For example, as a child we may have seen a movie that had a scene in a famous restaurant or at a famous landmark. Then, as an adult, we visit the same location without remembering the movie, and the location appears to be very familiar to us.

The problem with this theory is that it doesn't explain the "everyday situation" that people seem to have Deja vu in.

Mental health.

Deja vu is also believed to be caused/made worse by anxiety, depression, dissociative disorders, schizophrenia and epilepsy.

Summary.

Basically the scietific community will place deja vu in three catagorys;

Anomaly of memory.
Recollection
Mental health

Déjà vu like many other experiences, (dreams, astral projection, precognition, thought healing, etc,) have been discounted or undervalued as a topic of serious research. Nonetheless these experiences are encountered by a vast number of people and therefore worthy of study for that reason alone.

My own view is that with the increase of people experiencing Deja vu there is something odd going on whether it be within the metaphysical realm or the result of subliminal messaging by TPTB.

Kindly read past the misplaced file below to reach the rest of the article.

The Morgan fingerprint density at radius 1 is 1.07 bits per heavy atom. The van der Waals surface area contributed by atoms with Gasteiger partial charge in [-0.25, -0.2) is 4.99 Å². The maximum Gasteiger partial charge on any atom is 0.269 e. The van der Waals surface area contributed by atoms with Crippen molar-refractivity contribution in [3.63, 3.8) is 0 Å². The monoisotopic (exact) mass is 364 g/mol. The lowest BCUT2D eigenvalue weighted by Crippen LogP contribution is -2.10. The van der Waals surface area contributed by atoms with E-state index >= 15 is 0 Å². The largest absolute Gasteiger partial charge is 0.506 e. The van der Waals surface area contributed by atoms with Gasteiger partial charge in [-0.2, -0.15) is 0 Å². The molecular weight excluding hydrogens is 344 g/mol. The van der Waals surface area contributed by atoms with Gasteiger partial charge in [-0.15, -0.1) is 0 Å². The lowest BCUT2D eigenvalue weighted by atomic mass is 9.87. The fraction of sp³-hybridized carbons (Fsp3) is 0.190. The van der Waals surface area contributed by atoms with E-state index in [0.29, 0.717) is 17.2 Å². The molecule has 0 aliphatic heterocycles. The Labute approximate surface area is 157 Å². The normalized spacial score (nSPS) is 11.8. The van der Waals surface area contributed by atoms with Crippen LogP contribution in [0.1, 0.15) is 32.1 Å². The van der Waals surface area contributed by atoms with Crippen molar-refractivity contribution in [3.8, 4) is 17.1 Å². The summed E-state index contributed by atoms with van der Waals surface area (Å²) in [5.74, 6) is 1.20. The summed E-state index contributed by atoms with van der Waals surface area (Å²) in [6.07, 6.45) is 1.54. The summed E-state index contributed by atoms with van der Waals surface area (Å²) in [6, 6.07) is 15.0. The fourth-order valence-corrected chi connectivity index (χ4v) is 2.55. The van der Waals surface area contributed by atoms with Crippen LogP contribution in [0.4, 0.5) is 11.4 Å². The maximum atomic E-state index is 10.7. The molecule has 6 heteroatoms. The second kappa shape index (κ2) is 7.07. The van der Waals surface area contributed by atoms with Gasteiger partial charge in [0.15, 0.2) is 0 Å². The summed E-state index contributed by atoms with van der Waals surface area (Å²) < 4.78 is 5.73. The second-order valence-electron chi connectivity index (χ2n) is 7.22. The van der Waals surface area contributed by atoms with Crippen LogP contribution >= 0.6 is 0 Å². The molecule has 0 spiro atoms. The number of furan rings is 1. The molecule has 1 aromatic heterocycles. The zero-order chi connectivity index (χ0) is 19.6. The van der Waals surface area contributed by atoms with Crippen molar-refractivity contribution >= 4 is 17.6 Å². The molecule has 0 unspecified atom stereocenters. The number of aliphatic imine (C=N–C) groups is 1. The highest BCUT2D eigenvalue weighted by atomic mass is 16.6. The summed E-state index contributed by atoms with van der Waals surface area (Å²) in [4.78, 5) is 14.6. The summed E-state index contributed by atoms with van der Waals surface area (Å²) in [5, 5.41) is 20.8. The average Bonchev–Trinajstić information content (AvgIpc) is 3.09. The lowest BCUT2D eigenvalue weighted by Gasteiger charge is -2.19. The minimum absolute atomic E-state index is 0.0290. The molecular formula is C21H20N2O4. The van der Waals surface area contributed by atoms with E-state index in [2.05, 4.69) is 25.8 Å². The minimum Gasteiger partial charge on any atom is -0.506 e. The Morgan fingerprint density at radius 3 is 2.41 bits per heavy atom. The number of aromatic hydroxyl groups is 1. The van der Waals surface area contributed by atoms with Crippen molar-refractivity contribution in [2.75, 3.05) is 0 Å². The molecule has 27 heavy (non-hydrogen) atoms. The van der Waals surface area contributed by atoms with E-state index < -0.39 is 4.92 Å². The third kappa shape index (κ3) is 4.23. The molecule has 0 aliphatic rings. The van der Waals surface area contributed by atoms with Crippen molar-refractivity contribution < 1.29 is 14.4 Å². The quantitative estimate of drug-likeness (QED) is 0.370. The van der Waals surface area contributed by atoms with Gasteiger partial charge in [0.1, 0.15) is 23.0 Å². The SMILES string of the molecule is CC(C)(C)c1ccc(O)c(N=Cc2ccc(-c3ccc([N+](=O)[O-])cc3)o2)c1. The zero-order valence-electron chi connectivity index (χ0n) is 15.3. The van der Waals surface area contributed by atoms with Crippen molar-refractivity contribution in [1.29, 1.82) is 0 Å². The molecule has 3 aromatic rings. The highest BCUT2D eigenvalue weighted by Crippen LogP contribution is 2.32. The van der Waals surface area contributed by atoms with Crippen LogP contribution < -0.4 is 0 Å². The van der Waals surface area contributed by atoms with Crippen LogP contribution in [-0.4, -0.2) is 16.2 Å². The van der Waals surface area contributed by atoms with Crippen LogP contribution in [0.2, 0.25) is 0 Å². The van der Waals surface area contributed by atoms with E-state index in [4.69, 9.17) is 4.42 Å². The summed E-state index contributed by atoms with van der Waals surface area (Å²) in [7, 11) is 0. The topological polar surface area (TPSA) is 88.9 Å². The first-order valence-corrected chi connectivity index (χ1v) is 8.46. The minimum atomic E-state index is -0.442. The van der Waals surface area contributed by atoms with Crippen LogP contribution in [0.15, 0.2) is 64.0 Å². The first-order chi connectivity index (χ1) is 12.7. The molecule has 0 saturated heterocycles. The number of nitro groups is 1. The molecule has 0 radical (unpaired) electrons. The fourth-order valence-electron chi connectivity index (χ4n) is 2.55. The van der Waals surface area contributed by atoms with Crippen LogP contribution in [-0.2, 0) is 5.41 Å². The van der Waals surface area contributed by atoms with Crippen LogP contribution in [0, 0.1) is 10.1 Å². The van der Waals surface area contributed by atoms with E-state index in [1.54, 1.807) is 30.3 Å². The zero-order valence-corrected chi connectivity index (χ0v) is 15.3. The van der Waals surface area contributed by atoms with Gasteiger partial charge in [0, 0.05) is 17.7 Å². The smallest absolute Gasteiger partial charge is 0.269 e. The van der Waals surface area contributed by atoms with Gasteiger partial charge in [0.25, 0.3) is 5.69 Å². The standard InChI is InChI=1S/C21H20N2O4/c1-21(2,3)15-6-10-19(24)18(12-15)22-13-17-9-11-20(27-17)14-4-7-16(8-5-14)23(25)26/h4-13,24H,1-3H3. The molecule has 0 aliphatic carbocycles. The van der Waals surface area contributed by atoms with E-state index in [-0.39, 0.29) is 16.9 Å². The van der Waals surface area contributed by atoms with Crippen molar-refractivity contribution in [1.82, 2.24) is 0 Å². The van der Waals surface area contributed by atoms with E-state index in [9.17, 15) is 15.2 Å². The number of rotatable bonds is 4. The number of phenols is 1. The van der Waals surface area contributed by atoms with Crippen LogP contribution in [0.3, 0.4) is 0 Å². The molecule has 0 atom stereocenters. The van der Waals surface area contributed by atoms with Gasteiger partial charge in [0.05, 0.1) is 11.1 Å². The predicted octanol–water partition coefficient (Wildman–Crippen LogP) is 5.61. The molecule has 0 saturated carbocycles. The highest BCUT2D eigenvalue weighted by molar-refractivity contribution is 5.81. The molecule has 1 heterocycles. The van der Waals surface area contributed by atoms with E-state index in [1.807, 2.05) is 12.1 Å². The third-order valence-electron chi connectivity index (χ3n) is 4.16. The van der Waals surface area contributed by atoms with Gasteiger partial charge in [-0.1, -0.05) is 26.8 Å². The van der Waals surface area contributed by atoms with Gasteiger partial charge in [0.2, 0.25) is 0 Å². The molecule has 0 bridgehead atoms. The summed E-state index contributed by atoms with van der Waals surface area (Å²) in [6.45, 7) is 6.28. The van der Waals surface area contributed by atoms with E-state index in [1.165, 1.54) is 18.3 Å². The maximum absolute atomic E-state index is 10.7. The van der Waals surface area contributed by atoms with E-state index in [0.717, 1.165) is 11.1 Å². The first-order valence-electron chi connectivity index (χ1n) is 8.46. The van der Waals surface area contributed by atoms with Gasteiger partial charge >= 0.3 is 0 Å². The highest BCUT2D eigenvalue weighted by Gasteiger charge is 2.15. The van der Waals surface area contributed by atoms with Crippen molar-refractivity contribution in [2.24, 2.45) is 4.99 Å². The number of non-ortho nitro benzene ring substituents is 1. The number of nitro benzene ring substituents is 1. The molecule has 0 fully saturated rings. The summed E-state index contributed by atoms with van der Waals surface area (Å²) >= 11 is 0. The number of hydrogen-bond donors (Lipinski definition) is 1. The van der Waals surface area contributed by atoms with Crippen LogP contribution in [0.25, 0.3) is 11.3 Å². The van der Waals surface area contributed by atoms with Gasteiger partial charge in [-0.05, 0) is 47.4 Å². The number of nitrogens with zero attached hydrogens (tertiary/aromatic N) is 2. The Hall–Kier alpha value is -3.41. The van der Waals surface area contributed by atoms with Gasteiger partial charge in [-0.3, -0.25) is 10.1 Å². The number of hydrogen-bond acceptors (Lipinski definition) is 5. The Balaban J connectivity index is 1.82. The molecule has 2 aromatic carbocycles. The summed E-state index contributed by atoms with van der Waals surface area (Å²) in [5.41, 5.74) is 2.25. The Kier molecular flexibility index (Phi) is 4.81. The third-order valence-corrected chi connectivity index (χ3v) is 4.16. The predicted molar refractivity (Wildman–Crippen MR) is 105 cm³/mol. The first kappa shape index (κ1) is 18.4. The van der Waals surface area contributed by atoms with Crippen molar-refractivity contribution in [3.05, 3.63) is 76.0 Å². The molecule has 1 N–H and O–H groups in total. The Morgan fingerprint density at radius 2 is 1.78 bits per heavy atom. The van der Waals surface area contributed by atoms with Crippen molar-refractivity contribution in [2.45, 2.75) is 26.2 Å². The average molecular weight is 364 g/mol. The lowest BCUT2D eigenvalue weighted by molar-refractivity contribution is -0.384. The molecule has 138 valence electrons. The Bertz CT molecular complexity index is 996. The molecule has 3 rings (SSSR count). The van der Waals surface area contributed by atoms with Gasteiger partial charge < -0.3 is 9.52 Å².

There are many more theories on the subject. So please fell free to add any of your own theories.



[edit on 12-5-2010 by ALOSTSOUL]




posted on May, 12 2010 @ 10:45 AM
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The research of Dr. Vernon Neppe is probably the most extensive, and the phenomena of "Déjà Vu" stems from unconscious information that stems from Déjà Rêvé.

Sleep induced amnesia is a biaach.



posted on May, 12 2010 @ 11:09 AM
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reply to post by YouAreDreaming
 


Seems very intresting could you provide any good links for his books.

2nd line



posted on May, 12 2010 @ 11:41 AM
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reply to post by ALOSTSOUL
 


Sure, here's his website.
Dr. Vernon Neppe - Books

He does discuss Déjà Rêvé however, it is not as extensive in terms of what I have stated that Déjà Vu is the result of a process which in turn can be described as Déjà Rêvé should the person have enough memory to bridge the two phenomena together.